Attachment and Trauma
We think about traumatic events that are very much in the public domain either on the news or social media.
While most people recognise war, physical violence, rape, natural disasters and sexual abuse as potentially traumatizing experiences, few recognize the significant impact that long-term neglect or repeated verbal abuse and poor early childhood care can have on a child’s or young person’s emotional health and their neurological development. Few people recognise the link with trauma and attachment needs of children and young people.
Research on neurodevelopment of children and young people with attachment needs or who suffer a traumatic event shows their brains develop differently to that of an emotionally healthy child or young person. Often we do not consider or are not aware of the impact the attachment or trauma needs have on the child or young person’s development, both learning, socially and emotionally. They may just be seen as having behavioural difficulties. There is also a link with attachment and a sensory need, those ‘normal’ physical contacts with the baby such as patting ‘burping’, rocking and bouncing all stimulate the baby’s sensory needs. This provides stimulation in the normal development of the brain. Without this stimulation there is a likelihood they will develop learning delays, social impairment and having a difficult time with change.
What do you have in place to support these very socially and emotionally vulnerable children and young people? We are all aware of the importance of providing individual support for children and young people with an Autism Spectrum Condition ASC, Attention Deficit Hyperactive Disorder ADHA or a specific learning need. Those children and young people with a learning need are soon recognised and support is provided through interventions and differentiated curriculum. Schools are starting to provide emotional, mental health and wellbeing support through the HOPE project, Relax Kids and Forest Schools, but do all staff understand the needs of these children and young people.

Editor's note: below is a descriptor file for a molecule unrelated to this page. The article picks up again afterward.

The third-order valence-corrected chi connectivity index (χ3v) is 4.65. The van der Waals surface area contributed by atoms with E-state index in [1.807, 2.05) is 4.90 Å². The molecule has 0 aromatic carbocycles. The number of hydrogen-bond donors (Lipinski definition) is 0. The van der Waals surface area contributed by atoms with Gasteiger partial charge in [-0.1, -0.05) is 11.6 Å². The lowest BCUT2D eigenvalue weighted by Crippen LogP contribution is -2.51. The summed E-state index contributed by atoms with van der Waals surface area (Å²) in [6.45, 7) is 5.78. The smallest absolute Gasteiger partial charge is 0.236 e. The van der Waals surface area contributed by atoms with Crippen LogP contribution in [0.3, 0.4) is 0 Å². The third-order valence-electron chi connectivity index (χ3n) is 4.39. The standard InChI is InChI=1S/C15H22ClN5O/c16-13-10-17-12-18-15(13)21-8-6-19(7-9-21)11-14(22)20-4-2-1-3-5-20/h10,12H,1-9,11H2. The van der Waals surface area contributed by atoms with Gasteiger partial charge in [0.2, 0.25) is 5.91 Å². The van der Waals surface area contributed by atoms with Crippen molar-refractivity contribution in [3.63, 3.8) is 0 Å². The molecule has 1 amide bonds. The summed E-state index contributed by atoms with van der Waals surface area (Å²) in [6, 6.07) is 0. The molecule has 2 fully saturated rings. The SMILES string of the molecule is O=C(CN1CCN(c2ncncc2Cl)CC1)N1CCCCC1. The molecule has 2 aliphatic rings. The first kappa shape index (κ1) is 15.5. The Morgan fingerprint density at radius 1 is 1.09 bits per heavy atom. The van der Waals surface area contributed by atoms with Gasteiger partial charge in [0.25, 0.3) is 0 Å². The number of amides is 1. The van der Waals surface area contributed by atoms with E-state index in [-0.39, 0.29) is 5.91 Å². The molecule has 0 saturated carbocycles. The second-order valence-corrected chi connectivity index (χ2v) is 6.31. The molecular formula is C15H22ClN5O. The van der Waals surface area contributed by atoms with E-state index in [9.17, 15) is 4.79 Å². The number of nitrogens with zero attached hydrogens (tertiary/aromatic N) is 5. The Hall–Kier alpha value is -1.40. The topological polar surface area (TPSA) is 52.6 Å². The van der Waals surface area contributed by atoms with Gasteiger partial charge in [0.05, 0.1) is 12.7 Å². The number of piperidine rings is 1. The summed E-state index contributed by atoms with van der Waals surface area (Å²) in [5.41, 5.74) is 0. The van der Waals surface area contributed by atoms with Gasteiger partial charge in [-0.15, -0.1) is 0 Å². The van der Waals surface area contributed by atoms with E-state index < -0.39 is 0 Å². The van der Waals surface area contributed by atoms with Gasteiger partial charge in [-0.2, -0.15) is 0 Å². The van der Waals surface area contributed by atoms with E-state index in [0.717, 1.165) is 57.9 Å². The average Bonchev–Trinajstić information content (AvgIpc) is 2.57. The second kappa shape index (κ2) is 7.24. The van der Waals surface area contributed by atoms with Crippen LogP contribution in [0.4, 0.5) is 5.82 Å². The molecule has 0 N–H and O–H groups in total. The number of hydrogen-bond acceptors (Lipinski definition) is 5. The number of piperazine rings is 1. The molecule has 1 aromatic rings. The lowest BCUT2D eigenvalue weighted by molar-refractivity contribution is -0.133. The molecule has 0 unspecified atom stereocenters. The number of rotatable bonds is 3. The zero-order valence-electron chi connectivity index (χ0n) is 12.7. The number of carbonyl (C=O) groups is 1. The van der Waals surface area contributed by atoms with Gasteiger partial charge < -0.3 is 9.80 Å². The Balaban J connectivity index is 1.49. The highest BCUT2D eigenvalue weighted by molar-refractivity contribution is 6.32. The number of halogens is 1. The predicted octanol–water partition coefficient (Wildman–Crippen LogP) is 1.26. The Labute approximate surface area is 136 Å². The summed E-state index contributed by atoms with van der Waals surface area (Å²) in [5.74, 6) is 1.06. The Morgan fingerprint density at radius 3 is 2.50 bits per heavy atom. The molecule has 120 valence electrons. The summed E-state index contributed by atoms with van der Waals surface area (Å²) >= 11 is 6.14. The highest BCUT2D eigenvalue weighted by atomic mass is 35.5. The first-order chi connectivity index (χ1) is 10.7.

These children and young people need time and understanding, there is a message behind the behaviour they may be displaying. Whilst we may feel very frustrated by these behaviours it is important to consider what are they trying to communicate?
10 tips to support children and young people with attachment/trauma needs:
- Provide structure, consistency and routine
- Prepare for changes and transition
- Offer them some control over what or how they are going to do a piece of work or attend something
- Provide a trusted adult to support them
- Provide a ‘safe’ area/space/room they can go to when feeling overwhelmed or not coping
- Focus on their interests and strengths and keep acknowledging these
- Set up a box with activities they enjoy/can cope with (this can still be a curriculum/learning activity)
- Celebrate the good moments/days and acknowledge with them when they are not coping or when the behaviour is challenging
- Think emotional age not chronological age (emotionally they may be operating below age expected)
- Take care of yourself, if your own mental health and wellbeing is not addressed then you are less likely to be able to support effectively. Supporting these children and young people is emotionally draining.
For further support on this area please contact us!